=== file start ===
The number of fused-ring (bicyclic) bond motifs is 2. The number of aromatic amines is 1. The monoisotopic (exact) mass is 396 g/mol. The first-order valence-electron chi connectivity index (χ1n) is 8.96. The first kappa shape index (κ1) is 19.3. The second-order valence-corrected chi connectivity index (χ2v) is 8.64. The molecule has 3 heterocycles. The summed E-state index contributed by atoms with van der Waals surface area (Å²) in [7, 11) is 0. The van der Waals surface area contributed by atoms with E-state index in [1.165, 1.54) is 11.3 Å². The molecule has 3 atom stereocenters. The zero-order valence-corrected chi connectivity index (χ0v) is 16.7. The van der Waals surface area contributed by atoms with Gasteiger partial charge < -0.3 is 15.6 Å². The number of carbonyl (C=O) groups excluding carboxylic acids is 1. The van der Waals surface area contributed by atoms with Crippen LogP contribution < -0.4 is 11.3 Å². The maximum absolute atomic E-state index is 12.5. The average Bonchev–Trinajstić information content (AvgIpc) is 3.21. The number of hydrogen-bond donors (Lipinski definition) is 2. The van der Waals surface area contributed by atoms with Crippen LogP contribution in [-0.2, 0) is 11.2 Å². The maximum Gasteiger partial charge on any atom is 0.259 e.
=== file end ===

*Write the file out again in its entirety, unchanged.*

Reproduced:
The number of fused-ring (bicyclic) bond motifs is 2. The number of aromatic amines is 1. The monoisotopic (exact) mass is 396 g/mol. The first-order valence-electron chi connectivity index (χ1n) is 8.96. The first kappa shape index (κ1) is 19.3. The second-order valence-corrected chi connectivity index (χ2v) is 8.64. The molecule has 3 heterocycles. The summed E-state index contributed by atoms with van der Waals surface area (Å²) in [7, 11) is 0. The van der Waals surface area contributed by atoms with E-state index in [1.165, 1.54) is 11.3 Å². The molecule has 3 atom stereocenters. The zero-order valence-corrected chi connectivity index (χ0v) is 16.7. The van der Waals surface area contributed by atoms with Gasteiger partial charge < -0.3 is 15.6 Å². The number of carbonyl (C=O) groups excluding carboxylic acids is 1. The van der Waals surface area contributed by atoms with Crippen LogP contribution < -0.4 is 11.3 Å². The maximum absolute atomic E-state index is 12.5. The average Bonchev–Trinajstić information content (AvgIpc) is 3.21. The number of hydrogen-bond donors (Lipinski definition) is 2. The van der Waals surface area contributed by atoms with Crippen LogP contribution in [-0.2, 0) is 11.2 Å². The maximum Gasteiger partial charge on any atom is 0.259 e.